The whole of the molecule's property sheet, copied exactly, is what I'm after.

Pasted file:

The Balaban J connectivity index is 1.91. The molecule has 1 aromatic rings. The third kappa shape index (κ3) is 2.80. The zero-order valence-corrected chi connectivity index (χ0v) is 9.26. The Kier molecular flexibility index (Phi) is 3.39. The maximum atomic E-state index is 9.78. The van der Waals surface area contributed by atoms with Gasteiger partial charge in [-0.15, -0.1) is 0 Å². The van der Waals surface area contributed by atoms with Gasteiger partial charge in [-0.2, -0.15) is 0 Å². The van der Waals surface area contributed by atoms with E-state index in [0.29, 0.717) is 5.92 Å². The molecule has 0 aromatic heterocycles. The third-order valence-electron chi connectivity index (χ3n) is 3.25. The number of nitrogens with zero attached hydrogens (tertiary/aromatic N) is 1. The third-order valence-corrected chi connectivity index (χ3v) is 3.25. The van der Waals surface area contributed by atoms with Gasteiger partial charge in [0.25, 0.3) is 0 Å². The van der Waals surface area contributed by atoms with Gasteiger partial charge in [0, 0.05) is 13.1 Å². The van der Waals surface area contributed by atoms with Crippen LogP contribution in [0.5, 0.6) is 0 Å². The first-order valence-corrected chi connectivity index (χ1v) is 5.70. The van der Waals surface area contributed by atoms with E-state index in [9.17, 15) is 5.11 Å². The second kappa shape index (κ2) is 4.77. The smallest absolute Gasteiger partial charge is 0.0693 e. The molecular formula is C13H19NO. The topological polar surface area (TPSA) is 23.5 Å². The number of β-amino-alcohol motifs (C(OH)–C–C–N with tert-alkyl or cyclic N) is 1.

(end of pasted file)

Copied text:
The Balaban J connectivity index is 1.91. The molecule has 1 aromatic rings. The third kappa shape index (κ3) is 2.80. The zero-order valence-corrected chi connectivity index (χ0v) is 9.26. The Kier molecular flexibility index (Phi) is 3.39. The maximum atomic E-state index is 9.78. The van der Waals surface area contributed by atoms with Gasteiger partial charge in [-0.15, -0.1) is 0 Å². The van der Waals surface area contributed by atoms with Gasteiger partial charge in [-0.2, -0.15) is 0 Å². The van der Waals surface area contributed by atoms with E-state index in [0.29, 0.717) is 5.92 Å². The molecule has 0 aromatic heterocycles. The third-order valence-electron chi connectivity index (χ3n) is 3.25. The number of nitrogens with zero attached hydrogens (tertiary/aromatic N) is 1. The third-order valence-corrected chi connectivity index (χ3v) is 3.25. The van der Waals surface area contributed by atoms with Gasteiger partial charge in [0.25, 0.3) is 0 Å². The van der Waals surface area contributed by atoms with Gasteiger partial charge in [0, 0.05) is 13.1 Å². The van der Waals surface area contributed by atoms with Crippen LogP contribution in [0.5, 0.6) is 0 Å². The first-order valence-corrected chi connectivity index (χ1v) is 5.70. The van der Waals surface area contributed by atoms with E-state index in [9.17, 15) is 5.11 Å². The second kappa shape index (κ2) is 4.77. The smallest absolute Gasteiger partial charge is 0.0693 e. The molecular formula is C13H19NO. The topological polar surface area (TPSA) is 23.5 Å². The number of β-amino-alcohol motifs (C(OH)–C–C–N with tert-alkyl or cyclic N) is 1.